Wisconsin Senate approves mining bill as debate stretches onThe state Senate has approved a Republican bill that would dramatically overhaul Wisconsin'smining regulations.
By: Todd Richmond, Associated Press, Superior Telegram
MADISON - The state Senate has approved a Republican bill that would dramatically overhaul Wisconsin'smining regulations.
The measure is designed to ease the regulatory path for Gogebic Taconite's plans for a huge iron mine in the Penokee Hills just south of Lake Superior.
The GOP contends the mine would create hundreds of jobs. Minority Democrats counter the bill would relax environmental protections and open the door to pollution that would devastate the pristine region.
The Republican-controlled Senate approved the bill 17-16 Wednesday after nearly nine hours of debate. The state Assembly is expected to take the bill up next week. Republicans control that house as well. Approval there would send the measure on to Gov. Scott Walker for his signature.
Republicans have been working for nearly two years to help Gogebic Taconite dig an open-pit mine in the Penokee Hills just south of Lake Superior. Their bill would make sweeping changes to the state's mining rules to clear the company's regulatory path.
Republicans insist the measure would help the company create hundreds of jobs at the mine and pave the way for thousands more around the state. Walker, eager to deliver on job creation promises, wants to get the bill on his desk.
Democrats and conservationists, though, maintain the company's job promises are exaggerated. They say the bill loosens environmental protections and would allow the mine to pollute one of the state's last pristine areas.
Senate Democrats on Wednesday sounded the same themes they have for months.
They complained the bill would clear the way for mining waste to contaminate area waters and rob local governments of mining tax revenue. They also ripped Republicans for not holding a public hearing in Northwestern Wisconsin, blasted the measure as a sweetheart deal for Gogebic Taconite and predicted it would end up in court.
"The company's intent can be summed up in five words: Give us what we want," said Sen. Bob Jauch, D-Poplar, whose district includes the mine site. "Our job is not to be Santa Claus for a mining company."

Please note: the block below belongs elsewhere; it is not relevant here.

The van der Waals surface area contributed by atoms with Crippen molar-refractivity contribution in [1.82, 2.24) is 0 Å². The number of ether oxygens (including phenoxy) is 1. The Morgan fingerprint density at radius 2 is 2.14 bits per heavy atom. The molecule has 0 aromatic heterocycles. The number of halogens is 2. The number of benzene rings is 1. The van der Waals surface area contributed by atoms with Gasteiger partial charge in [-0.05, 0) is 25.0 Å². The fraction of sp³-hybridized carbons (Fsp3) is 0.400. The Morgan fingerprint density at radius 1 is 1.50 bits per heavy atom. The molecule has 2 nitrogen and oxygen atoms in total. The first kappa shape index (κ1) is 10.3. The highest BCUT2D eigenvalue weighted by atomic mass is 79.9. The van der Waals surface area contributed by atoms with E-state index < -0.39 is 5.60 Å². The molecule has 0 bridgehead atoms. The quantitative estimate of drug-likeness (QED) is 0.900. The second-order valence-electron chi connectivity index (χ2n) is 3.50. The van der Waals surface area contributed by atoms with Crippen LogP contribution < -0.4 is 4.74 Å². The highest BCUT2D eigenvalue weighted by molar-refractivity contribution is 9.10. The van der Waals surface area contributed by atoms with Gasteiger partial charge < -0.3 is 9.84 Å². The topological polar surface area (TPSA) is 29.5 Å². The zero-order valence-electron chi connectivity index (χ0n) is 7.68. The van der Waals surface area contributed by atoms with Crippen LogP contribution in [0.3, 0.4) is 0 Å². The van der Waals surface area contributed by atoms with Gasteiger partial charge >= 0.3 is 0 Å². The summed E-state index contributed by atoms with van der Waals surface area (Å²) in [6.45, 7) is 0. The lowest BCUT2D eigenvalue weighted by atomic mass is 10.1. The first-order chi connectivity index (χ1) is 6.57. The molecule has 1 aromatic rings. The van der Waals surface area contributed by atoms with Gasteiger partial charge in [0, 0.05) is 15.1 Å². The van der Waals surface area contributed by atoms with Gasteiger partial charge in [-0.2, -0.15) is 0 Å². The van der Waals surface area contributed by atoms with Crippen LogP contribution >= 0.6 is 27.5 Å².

The bill's author, Sen. Tom Tiffany, R-Hazelhurst, insisted the measure doesn't compromise the environment. He pointed out mining issues have been thoroughly vetted in a dozen hearings. As the debate neared five hours, Sen. Glenn Grothman, R-West Bend, stood up and accused Democrats of launching a filibuster. He said the state Department of Natural Resources, which would grant any state mining permits, never would allow major environmental damage.
"What we're trying to do is jump-start the economy," Senate Majority Leader Scott Fitzgerald, R-Juneau, said after the debate stretched into its seventh hour. "We're at a point now where we should be looking at each and every opportunity we have and this is right in front of us … I have no idea why we're trying to chase it away."
Under the bill, the DNR would have up to 480 days to make a permitting decision. Right now, the process is open-ended. The public couldn't challenge a DNR permit decision until after it was made, and damage a mine might cause to wetlands would be presumed necessary. Applicants would have to submit a plan to compensate for damage, however, which would include a proposal for creating up to an acre and a half of new wetlands for every acre impacted.
A mining company's permit application fees would be capped at $2 million plus the DNR's expenses for delineating wetland boundaries. Tax on a company's revenue would be split 60-40 between local governments and the state. Current law imposes no cap on application fees and calls for all taxes on revenue to go to local governments to offset mining impacts.
The bill also exempts mining companies from the state's $7 per ton recycling fee on waste materials. That exemption could result in a potential loss of up to $171 million annually the state would collect from Gogebic Taconite for environmental protection programs under current law, according to the Legislative Fiscal Bureau.